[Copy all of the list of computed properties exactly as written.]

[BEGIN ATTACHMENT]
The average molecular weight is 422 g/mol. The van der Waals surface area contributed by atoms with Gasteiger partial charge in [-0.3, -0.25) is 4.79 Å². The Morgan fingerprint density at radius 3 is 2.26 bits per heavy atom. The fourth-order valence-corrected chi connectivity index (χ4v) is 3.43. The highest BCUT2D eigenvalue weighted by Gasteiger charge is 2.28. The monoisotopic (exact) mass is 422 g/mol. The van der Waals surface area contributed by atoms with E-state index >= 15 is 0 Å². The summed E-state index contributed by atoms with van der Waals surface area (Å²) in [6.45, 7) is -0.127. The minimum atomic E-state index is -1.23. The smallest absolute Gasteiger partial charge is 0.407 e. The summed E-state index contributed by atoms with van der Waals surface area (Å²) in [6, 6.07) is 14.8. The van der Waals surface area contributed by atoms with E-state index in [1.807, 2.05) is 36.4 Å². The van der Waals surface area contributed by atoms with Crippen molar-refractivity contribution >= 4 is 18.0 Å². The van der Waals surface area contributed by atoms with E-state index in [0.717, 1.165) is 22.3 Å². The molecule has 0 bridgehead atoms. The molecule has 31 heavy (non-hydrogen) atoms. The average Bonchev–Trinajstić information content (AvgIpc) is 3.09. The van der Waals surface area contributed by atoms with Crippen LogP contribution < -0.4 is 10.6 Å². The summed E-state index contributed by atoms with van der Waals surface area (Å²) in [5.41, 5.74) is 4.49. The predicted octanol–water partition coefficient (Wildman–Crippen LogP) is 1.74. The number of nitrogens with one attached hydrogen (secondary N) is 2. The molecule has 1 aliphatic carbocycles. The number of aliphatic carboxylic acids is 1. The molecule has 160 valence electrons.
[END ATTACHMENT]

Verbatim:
The average molecular weight is 422 g/mol. The van der Waals surface area contributed by atoms with Gasteiger partial charge in [-0.3, -0.25) is 4.79 Å². The Morgan fingerprint density at radius 3 is 2.26 bits per heavy atom. The fourth-order valence-corrected chi connectivity index (χ4v) is 3.43. The highest BCUT2D eigenvalue weighted by Gasteiger charge is 2.28. The monoisotopic (exact) mass is 422 g/mol. The van der Waals surface area contributed by atoms with E-state index >= 15 is 0 Å². The summed E-state index contributed by atoms with van der Waals surface area (Å²) in [6.45, 7) is -0.127. The minimum atomic E-state index is -1.23. The smallest absolute Gasteiger partial charge is 0.407 e. The summed E-state index contributed by atoms with van der Waals surface area (Å²) in [6, 6.07) is 14.8. The van der Waals surface area contributed by atoms with E-state index in [1.807, 2.05) is 36.4 Å². The van der Waals surface area contributed by atoms with Crippen molar-refractivity contribution >= 4 is 18.0 Å². The van der Waals surface area contributed by atoms with E-state index in [0.717, 1.165) is 22.3 Å². The molecule has 0 bridgehead atoms. The molecule has 31 heavy (non-hydrogen) atoms. The average Bonchev–Trinajstić information content (AvgIpc) is 3.09. The van der Waals surface area contributed by atoms with Crippen LogP contribution < -0.4 is 10.6 Å². The summed E-state index contributed by atoms with van der Waals surface area (Å²) in [5.41, 5.74) is 4.49. The predicted octanol–water partition coefficient (Wildman–Crippen LogP) is 1.74. The number of nitrogens with one attached hydrogen (secondary N) is 2. The molecule has 1 aliphatic carbocycles. The number of aliphatic carboxylic acids is 1. The molecule has 160 valence electrons.